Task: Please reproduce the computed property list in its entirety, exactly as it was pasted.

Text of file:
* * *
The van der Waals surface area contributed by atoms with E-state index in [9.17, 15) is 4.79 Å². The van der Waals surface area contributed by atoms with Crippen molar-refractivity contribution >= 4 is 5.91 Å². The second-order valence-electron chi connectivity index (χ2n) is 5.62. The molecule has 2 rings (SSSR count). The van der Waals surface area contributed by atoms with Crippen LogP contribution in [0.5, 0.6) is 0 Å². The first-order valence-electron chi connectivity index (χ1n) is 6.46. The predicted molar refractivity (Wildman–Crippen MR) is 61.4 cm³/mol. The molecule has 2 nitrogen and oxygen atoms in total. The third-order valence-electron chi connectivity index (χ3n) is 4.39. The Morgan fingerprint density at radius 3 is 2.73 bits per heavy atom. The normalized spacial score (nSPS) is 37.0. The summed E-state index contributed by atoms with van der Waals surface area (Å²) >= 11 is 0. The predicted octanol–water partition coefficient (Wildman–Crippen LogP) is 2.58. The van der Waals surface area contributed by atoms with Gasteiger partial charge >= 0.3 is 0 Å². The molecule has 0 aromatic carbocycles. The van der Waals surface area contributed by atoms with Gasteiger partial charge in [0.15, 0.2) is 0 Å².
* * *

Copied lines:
The van der Waals surface area contributed by atoms with E-state index in [9.17, 15) is 4.79 Å². The van der Waals surface area contributed by atoms with Crippen molar-refractivity contribution >= 4 is 5.91 Å². The second-order valence-electron chi connectivity index (χ2n) is 5.62. The molecule has 2 rings (SSSR count). The van der Waals surface area contributed by atoms with Crippen LogP contribution in [0.5, 0.6) is 0 Å². The first-order valence-electron chi connectivity index (χ1n) is 6.46. The predicted molar refractivity (Wildman–Crippen MR) is 61.4 cm³/mol. The molecule has 2 nitrogen and oxygen atoms in total. The third-order valence-electron chi connectivity index (χ3n) is 4.39. The Morgan fingerprint density at radius 3 is 2.73 bits per heavy atom. The normalized spacial score (nSPS) is 37.0. The summed E-state index contributed by atoms with van der Waals surface area (Å²) >= 11 is 0. The predicted octanol–water partition coefficient (Wildman–Crippen LogP) is 2.58. The van der Waals surface area contributed by atoms with Gasteiger partial charge >= 0.3 is 0 Å². The molecule has 0 aromatic carbocycles. The van der Waals surface area contributed by atoms with Gasteiger partial charge in [0.15, 0.2) is 0 Å².